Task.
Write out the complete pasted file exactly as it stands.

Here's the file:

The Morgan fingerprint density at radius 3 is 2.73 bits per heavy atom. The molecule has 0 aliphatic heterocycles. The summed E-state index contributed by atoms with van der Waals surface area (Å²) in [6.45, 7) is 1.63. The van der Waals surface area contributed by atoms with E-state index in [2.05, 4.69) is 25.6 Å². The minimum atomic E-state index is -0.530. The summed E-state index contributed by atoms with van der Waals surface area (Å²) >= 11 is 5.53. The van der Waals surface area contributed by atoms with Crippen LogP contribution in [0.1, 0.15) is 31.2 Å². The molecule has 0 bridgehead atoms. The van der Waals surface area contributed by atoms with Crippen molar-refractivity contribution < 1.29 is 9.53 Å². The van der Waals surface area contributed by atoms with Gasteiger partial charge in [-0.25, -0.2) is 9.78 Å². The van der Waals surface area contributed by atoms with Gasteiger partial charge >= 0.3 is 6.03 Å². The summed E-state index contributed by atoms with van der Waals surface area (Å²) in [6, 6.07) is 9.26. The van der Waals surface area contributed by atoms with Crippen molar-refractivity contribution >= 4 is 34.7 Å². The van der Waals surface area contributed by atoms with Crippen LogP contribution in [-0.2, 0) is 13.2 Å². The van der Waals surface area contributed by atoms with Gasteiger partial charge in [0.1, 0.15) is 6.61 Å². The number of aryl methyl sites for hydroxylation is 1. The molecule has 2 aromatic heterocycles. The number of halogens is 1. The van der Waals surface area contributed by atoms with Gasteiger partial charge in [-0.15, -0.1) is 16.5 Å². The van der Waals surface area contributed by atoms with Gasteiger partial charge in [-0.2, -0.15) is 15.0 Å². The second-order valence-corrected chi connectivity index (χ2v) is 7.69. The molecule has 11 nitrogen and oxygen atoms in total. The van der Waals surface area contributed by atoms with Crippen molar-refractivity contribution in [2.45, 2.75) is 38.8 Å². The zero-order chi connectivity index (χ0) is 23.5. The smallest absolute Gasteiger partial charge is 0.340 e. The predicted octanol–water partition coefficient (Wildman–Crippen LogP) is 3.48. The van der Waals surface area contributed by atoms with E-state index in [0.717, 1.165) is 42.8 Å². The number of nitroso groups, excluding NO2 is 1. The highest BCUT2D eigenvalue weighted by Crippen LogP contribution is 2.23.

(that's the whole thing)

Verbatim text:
The Morgan fingerprint density at radius 3 is 2.73 bits per heavy atom. The molecule has 0 aliphatic heterocycles. The summed E-state index contributed by atoms with van der Waals surface area (Å²) in [6.45, 7) is 1.63. The van der Waals surface area contributed by atoms with E-state index in [2.05, 4.69) is 25.6 Å². The minimum atomic E-state index is -0.530. The summed E-state index contributed by atoms with van der Waals surface area (Å²) >= 11 is 5.53. The van der Waals surface area contributed by atoms with Crippen LogP contribution in [0.1, 0.15) is 31.2 Å². The molecule has 0 bridgehead atoms. The van der Waals surface area contributed by atoms with Crippen molar-refractivity contribution < 1.29 is 9.53 Å². The van der Waals surface area contributed by atoms with Gasteiger partial charge in [-0.25, -0.2) is 9.78 Å². The van der Waals surface area contributed by atoms with Gasteiger partial charge >= 0.3 is 6.03 Å². The summed E-state index contributed by atoms with van der Waals surface area (Å²) in [6, 6.07) is 9.26. The van der Waals surface area contributed by atoms with Crippen molar-refractivity contribution >= 4 is 34.7 Å². The van der Waals surface area contributed by atoms with Crippen LogP contribution in [-0.2, 0) is 13.2 Å². The van der Waals surface area contributed by atoms with Gasteiger partial charge in [0.1, 0.15) is 6.61 Å². The number of aryl methyl sites for hydroxylation is 1. The molecule has 2 aromatic heterocycles. The number of halogens is 1. The van der Waals surface area contributed by atoms with Gasteiger partial charge in [-0.15, -0.1) is 16.5 Å². The van der Waals surface area contributed by atoms with Gasteiger partial charge in [-0.2, -0.15) is 15.0 Å². The second-order valence-corrected chi connectivity index (χ2v) is 7.69. The molecule has 11 nitrogen and oxygen atoms in total. The van der Waals surface area contributed by atoms with Crippen molar-refractivity contribution in [2.45, 2.75) is 38.8 Å². The zero-order chi connectivity index (χ0) is 23.5. The smallest absolute Gasteiger partial charge is 0.340 e. The predicted octanol–water partition coefficient (Wildman–Crippen LogP) is 3.48. The van der Waals surface area contributed by atoms with E-state index in [0.717, 1.165) is 42.8 Å². The number of nitroso groups, excluding NO2 is 1. The highest BCUT2D eigenvalue weighted by Crippen LogP contribution is 2.23.